How Green is Green Apple Renewable Diesel?

How Green is Green Apple Renewable Diesel?

Tuesday November 12, 2019

By Alex Ramel, Extreme Oil Field Director

Whatcom County, Washington is no stranger to massive proposals for dirty energy projects. Between oil trains, coal terminals, planned gas pipelines, and various refinery expansions, this community has learned a lot about how to stand up and say no to the fossil fossil industry when they come knocking. The Big Oil bosses must have taken notice, because they are starting to promise that they will focus on clean energy. One such promise is being made about the proposed Green Apple renewable diesel facility that would be jointly owned by Phillips 66 and the Renewable Energy Group. Climate action is more urgent than ever, so we should be open to opportunities for real solutions, but we also need to be careful that we’re not being tricked by the same old polluters.   

Just weeks before the election, Phillips 66 donated $70,000 to a Political Action Committee focused on electing Tony Larson and attacking his opponent Satpal Sidhu. Larson had made reducing regulations on big businesses and ending the temporary moratorium on unrefined fossil fuel export some of his central reasons for running. The company’s support for Larson was one of the largest one-group political expenditures in Whatcom County history. Even worse, Phillips 66’s Local Director of Public and Government Affairs, Tim Johnson, served on the PAC’s board of directors. They were up to their necks in attacks ads and electioneering. At the exact same time, Phillips 66 was working with the Renewable Energy Group (REG) to submit an application (a State Environmental Policy Act Checklist) for the Green Apple facility to the County government.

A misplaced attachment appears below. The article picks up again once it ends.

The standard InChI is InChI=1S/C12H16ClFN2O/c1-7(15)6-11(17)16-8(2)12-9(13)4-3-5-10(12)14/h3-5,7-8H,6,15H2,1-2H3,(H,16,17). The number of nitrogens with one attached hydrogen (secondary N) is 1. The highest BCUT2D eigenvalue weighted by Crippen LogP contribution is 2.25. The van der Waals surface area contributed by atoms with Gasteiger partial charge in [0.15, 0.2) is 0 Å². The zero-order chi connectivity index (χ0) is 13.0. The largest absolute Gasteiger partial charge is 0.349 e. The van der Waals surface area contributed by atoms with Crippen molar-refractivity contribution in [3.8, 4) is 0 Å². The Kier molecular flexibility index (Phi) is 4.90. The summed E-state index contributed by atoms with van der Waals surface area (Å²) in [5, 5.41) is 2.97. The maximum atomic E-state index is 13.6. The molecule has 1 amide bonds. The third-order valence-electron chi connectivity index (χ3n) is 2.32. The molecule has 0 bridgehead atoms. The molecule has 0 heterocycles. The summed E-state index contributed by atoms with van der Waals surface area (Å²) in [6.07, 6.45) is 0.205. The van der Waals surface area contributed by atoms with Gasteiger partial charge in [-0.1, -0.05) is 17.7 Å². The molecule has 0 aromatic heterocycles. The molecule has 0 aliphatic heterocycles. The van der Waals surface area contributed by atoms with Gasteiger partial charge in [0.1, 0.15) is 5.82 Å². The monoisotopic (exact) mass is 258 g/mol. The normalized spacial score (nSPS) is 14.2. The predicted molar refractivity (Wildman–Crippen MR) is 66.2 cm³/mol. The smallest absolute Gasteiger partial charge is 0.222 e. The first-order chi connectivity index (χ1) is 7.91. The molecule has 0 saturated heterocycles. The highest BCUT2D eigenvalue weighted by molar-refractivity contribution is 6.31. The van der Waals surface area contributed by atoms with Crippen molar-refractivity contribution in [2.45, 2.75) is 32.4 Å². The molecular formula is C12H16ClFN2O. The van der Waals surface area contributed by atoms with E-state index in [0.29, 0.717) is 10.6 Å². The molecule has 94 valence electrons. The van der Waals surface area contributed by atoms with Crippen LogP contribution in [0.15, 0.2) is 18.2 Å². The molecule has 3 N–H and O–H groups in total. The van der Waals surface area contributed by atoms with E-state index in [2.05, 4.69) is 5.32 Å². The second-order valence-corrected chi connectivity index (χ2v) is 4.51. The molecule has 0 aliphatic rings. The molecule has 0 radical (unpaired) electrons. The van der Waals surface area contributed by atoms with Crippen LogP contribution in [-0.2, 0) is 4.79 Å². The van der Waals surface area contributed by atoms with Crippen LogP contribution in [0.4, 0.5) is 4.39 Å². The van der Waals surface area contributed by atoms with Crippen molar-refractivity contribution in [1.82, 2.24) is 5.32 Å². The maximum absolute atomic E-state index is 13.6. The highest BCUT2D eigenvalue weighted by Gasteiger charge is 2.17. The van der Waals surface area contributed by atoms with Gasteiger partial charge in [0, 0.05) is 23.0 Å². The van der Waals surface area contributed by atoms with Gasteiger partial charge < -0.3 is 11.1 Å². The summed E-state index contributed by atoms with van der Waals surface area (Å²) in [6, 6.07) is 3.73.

Phillips 66 was trying to buy new leadership for the county government while applying to the county government for permits.

The staff who review the permit applications are all under the purview of the County Executive’s office. This is the key point: Phillips 66 was trying to buy new leadership for the county government while applying to the county government for permits. What we should all be asking is: why did P66 want to avoid scrutiny on a project the public is being told is climate friendly? 

The Green Apple Renewable Diesel project – as it has been described in public documents and numerous conversations – hopes to produce 18,000 barrels per day of renewable diesel.  Renewable diesel is more refined than biodiesel, is chemically identical to petro-diesel, but can be produced from a variety of feedstocks ranging from used fry grease to soy or canola seeds to corn oil. Renewable diesel is particularly valuable in fuel markets with a mandatory low carbon fuel standard. Right now that’s California and Oregon, so those would be the likely destinations in the near term (but Washington’s legislature may pass a low carbon fuel standard soon).

The company claims that by displacing dirty petro-diesel, “the Green Apple facility will roughly reduce CO2e by the same amount as if removing all passenger cars in Whatcom, Skagit, Okanogan, and Chelan counties of Washington State.” That might be true, 18,000 barrels per day is a lot of diesel and replacing it could have a big benefit for the climate. And precisely because it is a lot, the math needs to be checked very carefully. This is an enormous project that could have significant impacts if executed improperly. 

Stand.earth and many others in the community have been approached by proponents with an opportunity to ask questions about the project, and we have been asked to support it. Not all of our questions have been answered. So for now, we are withholding judgement, waiting for the details. And we are urging others to withhold judgement too, while we wait for good answers to these questions: